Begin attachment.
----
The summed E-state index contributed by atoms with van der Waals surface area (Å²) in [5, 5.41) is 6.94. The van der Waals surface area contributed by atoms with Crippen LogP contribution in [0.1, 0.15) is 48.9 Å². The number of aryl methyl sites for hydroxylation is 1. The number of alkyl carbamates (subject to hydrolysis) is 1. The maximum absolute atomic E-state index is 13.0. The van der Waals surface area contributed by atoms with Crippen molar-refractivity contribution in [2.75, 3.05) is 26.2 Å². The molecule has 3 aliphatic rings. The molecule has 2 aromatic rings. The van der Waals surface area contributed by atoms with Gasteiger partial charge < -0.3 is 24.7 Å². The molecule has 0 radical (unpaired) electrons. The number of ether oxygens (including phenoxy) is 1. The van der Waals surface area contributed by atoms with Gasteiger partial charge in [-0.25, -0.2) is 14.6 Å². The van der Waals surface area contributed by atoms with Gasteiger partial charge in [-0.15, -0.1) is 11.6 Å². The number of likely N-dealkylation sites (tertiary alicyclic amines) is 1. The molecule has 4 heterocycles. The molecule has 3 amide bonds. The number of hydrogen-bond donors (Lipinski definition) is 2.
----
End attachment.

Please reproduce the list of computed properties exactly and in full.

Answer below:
The summed E-state index contributed by atoms with van der Waals surface area (Å²) in [5, 5.41) is 6.94. The van der Waals surface area contributed by atoms with Crippen LogP contribution in [0.1, 0.15) is 48.9 Å². The number of aryl methyl sites for hydroxylation is 1. The number of alkyl carbamates (subject to hydrolysis) is 1. The maximum absolute atomic E-state index is 13.0. The van der Waals surface area contributed by atoms with Crippen molar-refractivity contribution in [2.75, 3.05) is 26.2 Å². The molecule has 3 aliphatic rings. The molecule has 2 aromatic rings. The van der Waals surface area contributed by atoms with Gasteiger partial charge < -0.3 is 24.7 Å². The molecule has 0 radical (unpaired) electrons. The number of ether oxygens (including phenoxy) is 1. The van der Waals surface area contributed by atoms with Gasteiger partial charge in [-0.25, -0.2) is 14.6 Å². The van der Waals surface area contributed by atoms with Gasteiger partial charge in [-0.15, -0.1) is 11.6 Å². The number of likely N-dealkylation sites (tertiary alicyclic amines) is 1. The molecule has 4 heterocycles. The molecule has 3 amide bonds. The number of hydrogen-bond donors (Lipinski definition) is 2.